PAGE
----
John Andrew Gallagher's "Men Lie" is much like the recent "Breathing Room" in that they are frothy New York romantic comedies with a certain style and panache but not enough distinctiveness and punch to break away from the pack.
As does the earlier film, "Men Lie" shows to advantage a group of young actors, most notably Doug DeLuca. DeLuca's Scott is a trim, handsome young guy with a toothy smile whose nonstop pursuit of women is credibly successful. His idol is his shady Uncle Frank (Frank Vincent, familiar portrayer of mafiosos), who promises his nephew an eventual position in his undefined enterprises and encourages him to play the field relentlessly.
At the same time, Frank encourages Scott to marry, because a wife provides stability for a man, though he shouldn't let her clip his wings. Actually, by the time we meet Scott, he seems to have long ago taken his uncle's advice to heart.
Along comes Jill (Ellia Thompson), a little more patrician, a little classier than most of the women Scott is used to but also lots more naive. (It must have something to do with good breeding.) They actually become engaged, although secretly, at Scott's insistence. Meanwhile, Jill's boss, Peter (Garry Blackwood), a decent likable guy who has fallen in love with her, suffers in silence.
Refreshingly, Gallagher presents Scott as resiliently shallow, not a man capable of being transformed by the pain of true love, and Jill as a woman with too much self-respect to be devastated by the inevitable moment of truth. Yet this blithe approach makes for a slight movie.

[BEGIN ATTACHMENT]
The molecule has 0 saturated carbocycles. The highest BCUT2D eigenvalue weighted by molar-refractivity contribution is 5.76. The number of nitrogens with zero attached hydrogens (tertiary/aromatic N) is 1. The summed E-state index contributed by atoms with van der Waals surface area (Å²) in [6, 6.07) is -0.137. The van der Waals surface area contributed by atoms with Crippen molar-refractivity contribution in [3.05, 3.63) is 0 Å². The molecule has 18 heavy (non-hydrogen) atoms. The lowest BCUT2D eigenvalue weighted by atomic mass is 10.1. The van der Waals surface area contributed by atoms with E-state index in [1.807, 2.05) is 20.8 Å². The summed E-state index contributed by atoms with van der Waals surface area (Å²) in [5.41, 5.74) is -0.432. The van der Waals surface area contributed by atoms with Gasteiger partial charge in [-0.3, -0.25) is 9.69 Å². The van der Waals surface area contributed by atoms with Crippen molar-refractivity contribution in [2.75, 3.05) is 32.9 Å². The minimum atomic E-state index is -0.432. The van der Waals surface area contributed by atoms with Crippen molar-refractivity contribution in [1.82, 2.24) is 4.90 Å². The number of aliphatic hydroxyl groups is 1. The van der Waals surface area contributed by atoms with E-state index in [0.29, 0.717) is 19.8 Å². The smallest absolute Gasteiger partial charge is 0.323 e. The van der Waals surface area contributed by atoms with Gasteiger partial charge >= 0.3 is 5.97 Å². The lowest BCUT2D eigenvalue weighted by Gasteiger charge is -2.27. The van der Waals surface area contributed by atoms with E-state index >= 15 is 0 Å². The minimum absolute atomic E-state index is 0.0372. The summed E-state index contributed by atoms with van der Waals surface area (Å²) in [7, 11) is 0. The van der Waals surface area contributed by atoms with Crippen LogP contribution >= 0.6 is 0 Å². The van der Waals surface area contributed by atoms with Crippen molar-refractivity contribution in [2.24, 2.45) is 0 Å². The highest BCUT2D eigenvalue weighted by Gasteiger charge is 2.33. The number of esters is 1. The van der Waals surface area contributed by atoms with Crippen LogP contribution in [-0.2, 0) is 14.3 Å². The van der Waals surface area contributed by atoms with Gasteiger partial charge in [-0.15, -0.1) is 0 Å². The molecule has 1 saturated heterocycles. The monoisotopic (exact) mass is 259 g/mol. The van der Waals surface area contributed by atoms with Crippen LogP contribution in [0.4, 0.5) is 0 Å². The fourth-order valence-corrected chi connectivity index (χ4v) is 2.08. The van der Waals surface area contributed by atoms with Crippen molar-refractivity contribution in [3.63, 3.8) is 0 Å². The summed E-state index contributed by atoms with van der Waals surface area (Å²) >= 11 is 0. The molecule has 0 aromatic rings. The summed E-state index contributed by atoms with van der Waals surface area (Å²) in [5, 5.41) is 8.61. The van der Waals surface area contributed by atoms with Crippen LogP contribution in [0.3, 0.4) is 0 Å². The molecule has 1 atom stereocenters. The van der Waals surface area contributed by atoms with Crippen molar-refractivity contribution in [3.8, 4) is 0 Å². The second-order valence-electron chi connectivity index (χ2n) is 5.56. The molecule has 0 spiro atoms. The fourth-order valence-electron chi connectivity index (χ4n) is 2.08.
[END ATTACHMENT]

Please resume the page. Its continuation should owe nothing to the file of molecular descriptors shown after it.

The film also is undermined to a certain extent by Gallagher's constant cutting away to asides delivered by more than 30 "witnesses" who speak directly to the camera about the vicissitudes of love and the waywardness of men. (Among them: the late Catherine Scorsese, funny as always, and Judith Malina.) That's too many people not to be distracting, and Gallagher would have been better off using the screen time to strengthen and shade his material. Like so many others of its type, "Men Lie" belongs on the tube rather than on the big screen.
Men Lie, 1997. Unrated. A Panorama Entertainment release of a Lexington Pictures presentation. Writer-director John Andrew Gallagher. Producers Sylvia Caminer, John Ciarcia. Executive producers Gallagher and Jeff Mazzola. Cinematographer Robert Lechterman. Editor Mary Hickey. Music Ernie Mannix. Production designer James Bono. Running time: 1 hour, 22 minutes. Doug DeLuca as Scott. Ellia Thompson as Jill. Frank Vincent as Uncle Frank. Garry Blackwood as Peter.